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Hearing consumers need subtitles too

two girls watching a film at the cinema enjoying popcorn

After reading the Limping Chicken blog on cinema subtitles and seeing one of our community members experience difficulties at the cinema, we thought we would add our views on the subject. Subtitles are more than ‘a deaf issue’. By limiting access to films, deaf and hard of hearing customers, their families and friends are also affected.  There are other wider social implications in terms of acceptance, equality and community cohesion. However, perhaps the most pertinent issue for cinemas is making money from a shared experience.

Shared experiences

At some point, cinemas forgot one of the reasons for their very existence.

Going to the cinema has always been a shared experience. From the very beginning, in the late 1800s, films were shown to audiences. Everyone marvelled at the new way to see stories.

In those days, films did not have sound so accessibility was not an issue for someone with hearing loss. Nowadays however, we get the multi-sensory experience that “4DX” offers. While 4DX is exciting to some, the multi-sensory experience still has sound as its main focus point.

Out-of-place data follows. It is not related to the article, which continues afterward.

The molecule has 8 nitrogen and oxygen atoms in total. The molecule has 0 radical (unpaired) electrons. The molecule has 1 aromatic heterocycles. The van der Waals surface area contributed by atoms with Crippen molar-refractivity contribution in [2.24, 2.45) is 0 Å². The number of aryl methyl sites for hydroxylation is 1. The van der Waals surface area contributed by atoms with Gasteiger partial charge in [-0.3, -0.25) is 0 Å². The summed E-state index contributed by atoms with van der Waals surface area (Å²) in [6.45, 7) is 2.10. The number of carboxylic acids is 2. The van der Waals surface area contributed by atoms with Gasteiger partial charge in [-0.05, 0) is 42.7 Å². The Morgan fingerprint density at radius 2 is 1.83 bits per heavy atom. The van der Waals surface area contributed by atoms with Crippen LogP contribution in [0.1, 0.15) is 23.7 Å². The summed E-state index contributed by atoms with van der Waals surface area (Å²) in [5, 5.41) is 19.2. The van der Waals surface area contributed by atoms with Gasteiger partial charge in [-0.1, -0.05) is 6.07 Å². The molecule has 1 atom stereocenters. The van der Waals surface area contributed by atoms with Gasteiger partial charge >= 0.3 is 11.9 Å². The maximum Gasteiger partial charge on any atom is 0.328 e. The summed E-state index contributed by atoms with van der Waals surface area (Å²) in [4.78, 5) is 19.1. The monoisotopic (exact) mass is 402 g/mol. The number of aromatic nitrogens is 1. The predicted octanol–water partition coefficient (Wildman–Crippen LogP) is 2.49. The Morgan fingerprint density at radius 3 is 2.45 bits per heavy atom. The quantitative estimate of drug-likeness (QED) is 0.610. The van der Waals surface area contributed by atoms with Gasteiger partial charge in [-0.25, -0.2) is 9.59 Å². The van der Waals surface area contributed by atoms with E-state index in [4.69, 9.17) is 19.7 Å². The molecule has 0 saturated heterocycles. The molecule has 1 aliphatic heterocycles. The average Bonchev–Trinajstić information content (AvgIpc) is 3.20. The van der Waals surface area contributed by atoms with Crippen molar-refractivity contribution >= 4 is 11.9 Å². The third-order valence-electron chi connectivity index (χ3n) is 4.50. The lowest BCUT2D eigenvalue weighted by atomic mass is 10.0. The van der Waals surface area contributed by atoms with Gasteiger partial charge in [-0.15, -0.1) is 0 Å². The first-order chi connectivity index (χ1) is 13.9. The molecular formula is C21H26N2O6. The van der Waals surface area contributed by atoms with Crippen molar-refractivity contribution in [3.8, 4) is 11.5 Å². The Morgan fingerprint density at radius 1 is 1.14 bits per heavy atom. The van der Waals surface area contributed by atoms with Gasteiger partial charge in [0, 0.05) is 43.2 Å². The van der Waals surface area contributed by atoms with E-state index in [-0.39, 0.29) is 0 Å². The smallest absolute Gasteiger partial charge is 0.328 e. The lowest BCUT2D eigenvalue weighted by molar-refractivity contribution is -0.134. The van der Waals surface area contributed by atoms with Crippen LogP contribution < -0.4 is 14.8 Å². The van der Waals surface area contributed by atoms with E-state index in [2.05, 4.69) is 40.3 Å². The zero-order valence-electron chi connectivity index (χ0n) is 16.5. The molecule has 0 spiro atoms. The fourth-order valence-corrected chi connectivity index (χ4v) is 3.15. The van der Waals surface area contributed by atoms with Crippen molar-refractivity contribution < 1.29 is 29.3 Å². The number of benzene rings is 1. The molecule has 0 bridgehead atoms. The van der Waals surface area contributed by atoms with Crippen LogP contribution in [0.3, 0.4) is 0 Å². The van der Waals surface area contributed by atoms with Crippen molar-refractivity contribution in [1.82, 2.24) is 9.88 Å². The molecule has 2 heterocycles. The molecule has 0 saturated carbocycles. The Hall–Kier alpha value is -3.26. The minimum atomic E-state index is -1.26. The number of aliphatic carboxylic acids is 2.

Hearing people can go to the cinema whenever they like and can even pre-book tickets for blockbusters like Marvel’s Endgame weeks before release. However, you wont ever see a subtitled showing being offered on a pre-release basis. Subtitled showings are usually at an inconvenient time like 2pm on a Tuesday afternoon! And they are rarely offered on a daily or weekly basis. Customers with hearing loss (or their friends and family) are simply not as important as ordinary hearing folk.

Consumers want everything ‘now’

Cinemas cater to mainstream consumerism where consumers want everything ‘now’. However, more and more consumers are experiencing hearing loss. Given that cinemas cater to on-demand consumerism, it is difficult to understand why cinemas would make consumers wait, particularly when there are more comfortable options available.

Improvements in technology means a cinema experience is far more achievable at home than ever before. Watching a film from the comfort of your home becomes a much better option when you are forced to wait for a subtitled film – it’s no accident that Netflix has surpassed cinema as the favourite way to enjoy films.

What about friends and family?